The business case for HS2 is falling apart, and with it the political consensus. Vince Cable has today become the latest one to say that the case is not made. Wednesday’s Newsnight put together transport experts who suggested that the taxpayer would get 50p or 60p of benefit for every £1 spent. (HS2 started by claiming a £2.60/£1 ratio). The ex-Transport Secretary, Philip Hammond, said that £1.50 would be his breaking point). Inside government, jokes are made about how David Cameron and (to a greater extent than you’d think) George Osborne are in denial about the implosion of this grand project.
Labour had been supportive (thanks to the continuing evangelism of Andrew Adonis) but today’s FT has Ed Balls saying there will be “no blank cheque” for HS2. He senses a U-Turn is inevitable and wants to call for one now. Mandelson says HS2 could prove an “expensive mistake” and Alistair Darling is against it. Anyone looking at HS2 objectively would draw the same conclusion: the benefits are paltry compared to the cost. And it’s a rather Marie Antoinette way of solving the north’s problems (“Let them come to London, a little bit earlier”). If you are going to spend £42bn to increase train capacity there are very many better ways to do so.
Those who speak to Cameron and Osborne about this say they are not too worried about the collapsing business case is. Doomsayers poo-pooed the M25 and the Jubilee Line, they reply. While this is true, it makes a dangerous leap: it means your backing for a project is no longer supported by logical analysis but a gut feeling. Another word for this is ‘vanity project’. People poo-pooed the NHS supercomputer and the identity card project. Given that Britain is broke anyway, and the government living off printed money, it’s far from clear that we can afford gut feelings.
Vince Cable today spoke as if case has not been made (contrary to what George Osborne said in his Spending Review statement):-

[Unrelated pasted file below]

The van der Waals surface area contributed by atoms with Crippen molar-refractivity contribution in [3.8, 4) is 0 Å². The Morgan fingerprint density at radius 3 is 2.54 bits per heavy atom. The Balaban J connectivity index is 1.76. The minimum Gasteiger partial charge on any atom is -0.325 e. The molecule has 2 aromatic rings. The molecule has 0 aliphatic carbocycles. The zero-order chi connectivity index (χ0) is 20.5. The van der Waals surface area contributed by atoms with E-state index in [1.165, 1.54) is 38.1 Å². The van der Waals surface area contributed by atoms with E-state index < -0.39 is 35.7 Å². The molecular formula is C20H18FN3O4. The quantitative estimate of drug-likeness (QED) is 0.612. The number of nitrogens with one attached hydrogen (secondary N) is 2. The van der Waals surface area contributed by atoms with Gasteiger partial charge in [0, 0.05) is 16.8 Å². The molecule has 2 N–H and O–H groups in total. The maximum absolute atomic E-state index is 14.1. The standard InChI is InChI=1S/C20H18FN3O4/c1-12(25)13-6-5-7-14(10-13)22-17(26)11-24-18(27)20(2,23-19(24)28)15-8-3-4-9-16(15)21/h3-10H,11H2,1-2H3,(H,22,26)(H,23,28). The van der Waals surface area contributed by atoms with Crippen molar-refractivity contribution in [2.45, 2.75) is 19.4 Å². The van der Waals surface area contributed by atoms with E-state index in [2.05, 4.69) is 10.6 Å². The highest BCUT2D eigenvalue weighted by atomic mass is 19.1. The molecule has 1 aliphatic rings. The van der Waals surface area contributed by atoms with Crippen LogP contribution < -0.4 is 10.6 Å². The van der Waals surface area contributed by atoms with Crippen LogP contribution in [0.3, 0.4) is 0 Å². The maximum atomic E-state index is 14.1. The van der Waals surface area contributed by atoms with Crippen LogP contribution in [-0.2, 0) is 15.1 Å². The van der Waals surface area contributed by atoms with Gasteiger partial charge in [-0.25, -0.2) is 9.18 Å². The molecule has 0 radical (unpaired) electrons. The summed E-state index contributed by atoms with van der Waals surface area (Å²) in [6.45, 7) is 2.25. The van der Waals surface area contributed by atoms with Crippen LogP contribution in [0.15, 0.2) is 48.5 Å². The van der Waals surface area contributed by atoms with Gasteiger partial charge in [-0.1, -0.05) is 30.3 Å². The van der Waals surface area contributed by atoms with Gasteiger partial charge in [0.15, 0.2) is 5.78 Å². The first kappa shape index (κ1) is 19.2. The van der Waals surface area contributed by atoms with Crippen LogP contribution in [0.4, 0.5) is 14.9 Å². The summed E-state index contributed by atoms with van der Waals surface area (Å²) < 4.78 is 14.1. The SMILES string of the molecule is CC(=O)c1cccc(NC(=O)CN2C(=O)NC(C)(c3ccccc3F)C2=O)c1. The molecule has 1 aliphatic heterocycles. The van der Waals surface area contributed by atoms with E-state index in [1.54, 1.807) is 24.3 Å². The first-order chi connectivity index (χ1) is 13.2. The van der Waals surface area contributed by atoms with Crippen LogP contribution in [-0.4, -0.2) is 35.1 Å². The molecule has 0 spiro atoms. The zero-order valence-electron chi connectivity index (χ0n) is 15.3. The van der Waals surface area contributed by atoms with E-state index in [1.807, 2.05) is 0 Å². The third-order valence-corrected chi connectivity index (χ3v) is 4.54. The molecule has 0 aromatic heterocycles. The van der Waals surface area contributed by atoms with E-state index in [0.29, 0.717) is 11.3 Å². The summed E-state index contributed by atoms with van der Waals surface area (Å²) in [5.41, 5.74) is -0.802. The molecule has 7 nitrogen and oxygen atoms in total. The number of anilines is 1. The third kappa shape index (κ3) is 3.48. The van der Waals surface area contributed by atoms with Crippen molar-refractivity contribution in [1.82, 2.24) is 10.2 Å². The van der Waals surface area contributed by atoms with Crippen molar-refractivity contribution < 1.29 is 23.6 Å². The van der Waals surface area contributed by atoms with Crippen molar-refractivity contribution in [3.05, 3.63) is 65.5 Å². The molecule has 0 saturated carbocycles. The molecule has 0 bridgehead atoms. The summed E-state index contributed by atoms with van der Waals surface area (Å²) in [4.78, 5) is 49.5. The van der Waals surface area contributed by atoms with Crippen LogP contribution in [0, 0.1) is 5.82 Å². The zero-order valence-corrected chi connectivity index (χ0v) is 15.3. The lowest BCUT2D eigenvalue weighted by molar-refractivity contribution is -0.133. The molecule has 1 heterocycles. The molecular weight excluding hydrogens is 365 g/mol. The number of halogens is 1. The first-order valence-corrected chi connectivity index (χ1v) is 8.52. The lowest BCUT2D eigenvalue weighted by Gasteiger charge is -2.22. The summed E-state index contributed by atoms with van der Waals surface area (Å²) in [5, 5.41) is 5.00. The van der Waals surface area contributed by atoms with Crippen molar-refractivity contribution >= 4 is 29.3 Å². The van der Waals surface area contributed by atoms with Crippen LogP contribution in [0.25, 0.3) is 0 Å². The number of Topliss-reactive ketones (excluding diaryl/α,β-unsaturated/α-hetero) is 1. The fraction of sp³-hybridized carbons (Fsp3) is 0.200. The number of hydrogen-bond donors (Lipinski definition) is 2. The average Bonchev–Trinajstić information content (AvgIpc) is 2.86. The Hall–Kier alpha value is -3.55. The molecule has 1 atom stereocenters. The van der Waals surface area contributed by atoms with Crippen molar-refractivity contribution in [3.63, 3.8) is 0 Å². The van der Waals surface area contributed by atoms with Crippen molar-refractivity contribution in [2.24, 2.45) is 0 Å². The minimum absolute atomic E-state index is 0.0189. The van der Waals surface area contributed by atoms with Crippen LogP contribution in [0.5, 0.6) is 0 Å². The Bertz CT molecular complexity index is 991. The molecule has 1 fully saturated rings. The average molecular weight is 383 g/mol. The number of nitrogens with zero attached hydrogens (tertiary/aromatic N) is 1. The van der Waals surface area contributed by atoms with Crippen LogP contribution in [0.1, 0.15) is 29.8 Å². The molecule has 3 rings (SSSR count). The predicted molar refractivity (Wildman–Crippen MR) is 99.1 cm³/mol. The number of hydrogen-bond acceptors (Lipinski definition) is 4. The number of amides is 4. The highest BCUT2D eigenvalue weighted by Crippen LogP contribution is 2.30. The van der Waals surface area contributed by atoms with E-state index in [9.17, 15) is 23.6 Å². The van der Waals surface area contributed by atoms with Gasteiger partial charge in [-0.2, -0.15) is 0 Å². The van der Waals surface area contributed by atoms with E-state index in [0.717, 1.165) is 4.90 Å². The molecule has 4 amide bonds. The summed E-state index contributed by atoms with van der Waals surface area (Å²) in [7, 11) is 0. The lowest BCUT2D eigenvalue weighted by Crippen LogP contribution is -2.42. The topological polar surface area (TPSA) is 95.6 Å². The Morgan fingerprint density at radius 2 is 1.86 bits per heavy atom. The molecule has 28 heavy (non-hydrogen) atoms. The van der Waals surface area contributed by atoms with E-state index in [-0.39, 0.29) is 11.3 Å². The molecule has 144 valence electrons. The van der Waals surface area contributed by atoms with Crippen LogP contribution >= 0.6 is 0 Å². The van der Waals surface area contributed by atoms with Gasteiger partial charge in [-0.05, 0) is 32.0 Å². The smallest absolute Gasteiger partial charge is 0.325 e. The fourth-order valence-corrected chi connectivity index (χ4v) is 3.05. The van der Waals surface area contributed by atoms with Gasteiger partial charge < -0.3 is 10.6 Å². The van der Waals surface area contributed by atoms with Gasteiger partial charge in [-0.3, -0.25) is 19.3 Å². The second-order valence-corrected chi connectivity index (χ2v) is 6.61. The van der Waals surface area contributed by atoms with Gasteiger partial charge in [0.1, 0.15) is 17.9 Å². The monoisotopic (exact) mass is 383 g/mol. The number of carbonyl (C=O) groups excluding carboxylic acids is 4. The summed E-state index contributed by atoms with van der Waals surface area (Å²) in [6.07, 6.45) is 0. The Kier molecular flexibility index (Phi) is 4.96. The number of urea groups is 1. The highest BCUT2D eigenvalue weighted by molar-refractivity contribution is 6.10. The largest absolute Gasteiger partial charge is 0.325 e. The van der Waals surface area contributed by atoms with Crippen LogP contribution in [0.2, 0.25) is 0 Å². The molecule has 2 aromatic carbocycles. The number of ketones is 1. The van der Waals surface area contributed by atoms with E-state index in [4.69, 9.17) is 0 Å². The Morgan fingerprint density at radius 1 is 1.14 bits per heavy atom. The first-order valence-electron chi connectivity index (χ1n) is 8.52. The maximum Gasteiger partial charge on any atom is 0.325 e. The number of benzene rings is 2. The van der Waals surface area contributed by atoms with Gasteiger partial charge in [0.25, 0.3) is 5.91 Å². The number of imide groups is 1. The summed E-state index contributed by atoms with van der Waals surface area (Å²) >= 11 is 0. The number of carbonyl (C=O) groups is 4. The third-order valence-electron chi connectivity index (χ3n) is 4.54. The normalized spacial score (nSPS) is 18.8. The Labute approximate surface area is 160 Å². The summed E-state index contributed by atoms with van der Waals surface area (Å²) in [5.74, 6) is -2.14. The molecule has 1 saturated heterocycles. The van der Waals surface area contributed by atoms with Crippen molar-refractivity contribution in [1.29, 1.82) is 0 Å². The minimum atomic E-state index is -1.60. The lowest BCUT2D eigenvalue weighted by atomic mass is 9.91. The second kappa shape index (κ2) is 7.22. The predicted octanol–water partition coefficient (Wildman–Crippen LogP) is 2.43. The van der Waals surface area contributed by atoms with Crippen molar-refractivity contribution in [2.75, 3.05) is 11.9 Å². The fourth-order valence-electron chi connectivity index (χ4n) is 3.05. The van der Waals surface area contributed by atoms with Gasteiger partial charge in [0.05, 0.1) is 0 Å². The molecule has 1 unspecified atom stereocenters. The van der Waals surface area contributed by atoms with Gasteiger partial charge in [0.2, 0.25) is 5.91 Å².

Well, the case for High Speed 2 is still being made – I mean, the figures, as you know, are being revisited – have to meet a standard of cost/benefit analysis which the Treasury seeks, and which meet the requirements of the Green Book, as it’s called, on public investment.
The Department of Transport has admitted that its original HS2 business case was nothing more than a “high-level desk-based exercise”. As the FT put it, this is civil-service speak for “a wild guess”. In other words, HS2 is a project that should never have got off the drawing board.
Labour is beginning to realise this, as is Vince Cable. As is the CBI. And the NAO. And most Tory ministers. And over the summer, I suspect almost everyone with no working interest in HS2 will withdraw their support for it. Sooner or later, David Cameron and George Osborne could be the last two men in Britain who still think it’s a good way to spend £42 billion.
UPDATE: In the interests of balance, I have just been contacted by a government adviser who is not directly involved with HS2 and does think it’s a good idea. So that’s one. My inquiries have established a Cabinet member, who shall remain nameless, who is also enthusiastic about it in private (in the context of Britain needing more infrastructure projects). If I come across any others, I’ll let you know.
Update 2: A Department of Business official kindly gets in touch to say that Cable is “in favour” of HS2 and was referring to the business case. But when I asked if Cable therefore thinks the case has in fact been made, the spokesman declined to comment.